• A Church in Trinidad

    by  • 29 November 2010 • Church, Emigration, Featured Notes • 3 Comments

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    These photographs have been contributed by Roddy Maclean and taken by a friend of his currently working in Trinidad. Roddy’s father Colin Ian Maclean (Cailean Ruaraidh Phadraig, born 1927 in Crowlista and brought up at 8 Timsgarry) was minister of the Church of Scotland charge of Trinidad, Port of Spain: Greyfriars and St Ann’s at the time of the laying of this foundation stone for this new building at Arouca.

    [singlepic id=1233 w=240 float=right]Anna, Colin’s daughter, remembers the day in 1977 well as she was working in Trinidad as a nanny for a year while her father worked his three-year contract. She recalls that the service was in the afternoon of a hot, tropical day. The local refinery steel band came to lead the praise. The whole community gathered in their Sunday best and the strains of Psalm 121, ‘I to the Hills’, rang out loud and clear to the accompaniment of the steel drums; the people swayed and smiled as they sang and the memory of it still brings joy to her heart when it is recalled. A very different Sunday afternoon from those of her father’s youth!

    [singlepic id=1234 w=240 float=left]This industrial area was a mission church of the larger congregation of Scottish exiles in Port of Spain. The congregation of St Ann’s was of Portuguese origin and it also had a mission at Sangre Grande. Colin was the senior minister in the team which looked after the four congregations. Previous to that he had been a minister in Kinlochbervie, in Durness, Sutherland, and at Martin’s Memorial Church in Stornoway. Following his time in Trinidad he went to the Barony in Glasgow and then to St Andrew’s, Rome.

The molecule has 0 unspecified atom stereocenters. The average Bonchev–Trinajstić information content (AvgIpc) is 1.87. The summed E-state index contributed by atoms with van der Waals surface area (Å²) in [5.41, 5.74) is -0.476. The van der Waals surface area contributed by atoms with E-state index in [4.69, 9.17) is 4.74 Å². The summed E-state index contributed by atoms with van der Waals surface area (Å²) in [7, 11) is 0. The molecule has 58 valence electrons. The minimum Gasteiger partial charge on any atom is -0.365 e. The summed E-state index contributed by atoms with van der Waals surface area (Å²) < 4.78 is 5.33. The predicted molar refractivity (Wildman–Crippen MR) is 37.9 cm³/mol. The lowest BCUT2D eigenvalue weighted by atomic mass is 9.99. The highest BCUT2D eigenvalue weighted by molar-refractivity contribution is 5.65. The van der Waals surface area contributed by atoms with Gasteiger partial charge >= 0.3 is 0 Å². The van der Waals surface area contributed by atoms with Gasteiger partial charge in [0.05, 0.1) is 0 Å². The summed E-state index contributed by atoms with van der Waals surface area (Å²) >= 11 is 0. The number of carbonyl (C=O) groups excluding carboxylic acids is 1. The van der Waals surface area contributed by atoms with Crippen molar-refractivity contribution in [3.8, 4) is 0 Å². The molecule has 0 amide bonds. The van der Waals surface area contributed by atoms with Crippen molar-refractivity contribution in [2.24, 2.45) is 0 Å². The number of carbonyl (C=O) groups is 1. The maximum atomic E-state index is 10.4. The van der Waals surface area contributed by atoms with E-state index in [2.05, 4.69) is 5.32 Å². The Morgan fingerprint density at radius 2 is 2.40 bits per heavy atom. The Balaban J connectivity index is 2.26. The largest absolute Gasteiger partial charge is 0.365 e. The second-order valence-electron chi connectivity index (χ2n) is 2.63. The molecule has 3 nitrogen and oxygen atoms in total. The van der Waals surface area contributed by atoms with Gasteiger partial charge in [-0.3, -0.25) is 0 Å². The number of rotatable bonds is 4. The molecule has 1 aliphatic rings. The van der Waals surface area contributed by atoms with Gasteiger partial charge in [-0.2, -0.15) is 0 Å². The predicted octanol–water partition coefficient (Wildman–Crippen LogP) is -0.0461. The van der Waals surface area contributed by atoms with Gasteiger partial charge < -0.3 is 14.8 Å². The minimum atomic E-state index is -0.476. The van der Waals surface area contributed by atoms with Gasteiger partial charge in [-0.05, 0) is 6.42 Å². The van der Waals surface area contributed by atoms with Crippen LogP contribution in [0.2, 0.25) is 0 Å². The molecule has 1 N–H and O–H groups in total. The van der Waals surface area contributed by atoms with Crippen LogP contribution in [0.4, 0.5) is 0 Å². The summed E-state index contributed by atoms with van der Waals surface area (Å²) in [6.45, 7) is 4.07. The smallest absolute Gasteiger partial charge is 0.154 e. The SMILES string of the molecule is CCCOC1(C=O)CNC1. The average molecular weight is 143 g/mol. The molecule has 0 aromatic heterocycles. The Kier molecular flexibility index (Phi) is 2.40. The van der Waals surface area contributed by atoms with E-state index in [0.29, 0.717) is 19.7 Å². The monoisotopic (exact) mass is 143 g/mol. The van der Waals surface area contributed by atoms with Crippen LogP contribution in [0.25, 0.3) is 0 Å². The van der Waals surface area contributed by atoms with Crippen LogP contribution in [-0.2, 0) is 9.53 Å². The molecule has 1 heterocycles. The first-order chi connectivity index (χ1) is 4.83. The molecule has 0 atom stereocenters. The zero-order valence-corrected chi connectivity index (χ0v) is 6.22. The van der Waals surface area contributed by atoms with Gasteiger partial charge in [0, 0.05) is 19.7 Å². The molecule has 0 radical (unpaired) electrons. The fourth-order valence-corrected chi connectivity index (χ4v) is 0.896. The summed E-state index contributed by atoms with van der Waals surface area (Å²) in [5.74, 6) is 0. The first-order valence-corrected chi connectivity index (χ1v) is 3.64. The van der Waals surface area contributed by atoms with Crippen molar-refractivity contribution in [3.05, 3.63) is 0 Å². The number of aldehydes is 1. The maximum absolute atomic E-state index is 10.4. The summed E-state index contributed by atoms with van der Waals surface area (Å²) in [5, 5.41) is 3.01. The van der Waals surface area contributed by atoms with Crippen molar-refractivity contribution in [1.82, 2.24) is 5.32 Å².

He died in Edinburgh aged 62 on 30 October 1990

    It is interesting to think of the large number of ministers that the parish of Uig has produced. Cailean Ruaraidh Phadraig’s maternal uncles, Kenneth, James and Neil Mackay (Crowlista) and paternal great uncle, Peter Maclean (also Crowlista) served in Scotland and Canada between them and there are many others who served widely in the Church in Scotland and beyond. As a result, and similar to many other families, there are Macleans and Mackays around the world who have their ancestral roots in Uig.

    We would be pleased to hear from any and all of them, especially with further information about their Uig families around the world.

    Warm thanks to Roddy and Anna.

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